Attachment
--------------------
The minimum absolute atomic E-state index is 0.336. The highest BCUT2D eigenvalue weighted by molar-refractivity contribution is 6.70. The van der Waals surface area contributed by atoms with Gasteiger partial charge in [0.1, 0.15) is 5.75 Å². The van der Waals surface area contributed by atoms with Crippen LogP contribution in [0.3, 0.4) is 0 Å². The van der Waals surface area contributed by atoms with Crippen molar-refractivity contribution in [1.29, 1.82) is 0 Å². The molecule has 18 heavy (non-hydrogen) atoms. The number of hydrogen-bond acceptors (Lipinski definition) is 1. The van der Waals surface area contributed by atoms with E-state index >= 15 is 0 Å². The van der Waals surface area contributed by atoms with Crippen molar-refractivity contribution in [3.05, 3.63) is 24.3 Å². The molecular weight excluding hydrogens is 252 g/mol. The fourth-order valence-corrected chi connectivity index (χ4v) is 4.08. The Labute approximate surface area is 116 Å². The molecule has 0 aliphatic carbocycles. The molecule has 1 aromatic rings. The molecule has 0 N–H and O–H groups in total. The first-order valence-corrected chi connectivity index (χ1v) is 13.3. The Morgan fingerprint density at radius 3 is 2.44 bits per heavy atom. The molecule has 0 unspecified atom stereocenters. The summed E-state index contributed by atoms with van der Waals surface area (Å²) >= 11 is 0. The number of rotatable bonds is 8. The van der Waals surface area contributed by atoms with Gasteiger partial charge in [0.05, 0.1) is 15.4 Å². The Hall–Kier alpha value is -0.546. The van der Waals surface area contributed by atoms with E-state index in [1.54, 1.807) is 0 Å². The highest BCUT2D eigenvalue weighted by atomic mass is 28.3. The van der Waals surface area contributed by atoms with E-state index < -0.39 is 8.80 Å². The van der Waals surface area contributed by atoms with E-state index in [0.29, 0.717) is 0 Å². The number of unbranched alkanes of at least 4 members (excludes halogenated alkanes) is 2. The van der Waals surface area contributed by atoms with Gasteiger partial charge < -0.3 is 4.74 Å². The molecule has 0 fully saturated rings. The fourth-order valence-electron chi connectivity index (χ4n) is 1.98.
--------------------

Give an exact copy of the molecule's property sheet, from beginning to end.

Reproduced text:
The minimum absolute atomic E-state index is 0.336. The highest BCUT2D eigenvalue weighted by molar-refractivity contribution is 6.70. The van der Waals surface area contributed by atoms with Gasteiger partial charge in [0.1, 0.15) is 5.75 Å². The van der Waals surface area contributed by atoms with Crippen LogP contribution in [0.3, 0.4) is 0 Å². The van der Waals surface area contributed by atoms with Crippen molar-refractivity contribution in [1.29, 1.82) is 0 Å². The molecule has 18 heavy (non-hydrogen) atoms. The number of hydrogen-bond acceptors (Lipinski definition) is 1. The van der Waals surface area contributed by atoms with E-state index >= 15 is 0 Å². The van der Waals surface area contributed by atoms with Crippen molar-refractivity contribution in [3.05, 3.63) is 24.3 Å². The molecular weight excluding hydrogens is 252 g/mol. The fourth-order valence-corrected chi connectivity index (χ4v) is 4.08. The Labute approximate surface area is 116 Å². The molecule has 0 aliphatic carbocycles. The molecule has 1 aromatic rings. The molecule has 0 N–H and O–H groups in total. The first-order valence-corrected chi connectivity index (χ1v) is 13.3. The Morgan fingerprint density at radius 3 is 2.44 bits per heavy atom. The molecule has 0 unspecified atom stereocenters. The summed E-state index contributed by atoms with van der Waals surface area (Å²) >= 11 is 0. The number of rotatable bonds is 8. The van der Waals surface area contributed by atoms with Gasteiger partial charge in [0.05, 0.1) is 15.4 Å². The Hall–Kier alpha value is -0.546. The van der Waals surface area contributed by atoms with E-state index in [1.54, 1.807) is 0 Å². The highest BCUT2D eigenvalue weighted by atomic mass is 28.3. The van der Waals surface area contributed by atoms with E-state index < -0.39 is 8.80 Å². The van der Waals surface area contributed by atoms with E-state index in [0.29, 0.717) is 0 Å². The number of unbranched alkanes of at least 4 members (excludes halogenated alkanes) is 2. The van der Waals surface area contributed by atoms with Gasteiger partial charge < -0.3 is 4.74 Å². The molecule has 0 fully saturated rings. The fourth-order valence-electron chi connectivity index (χ4n) is 1.98.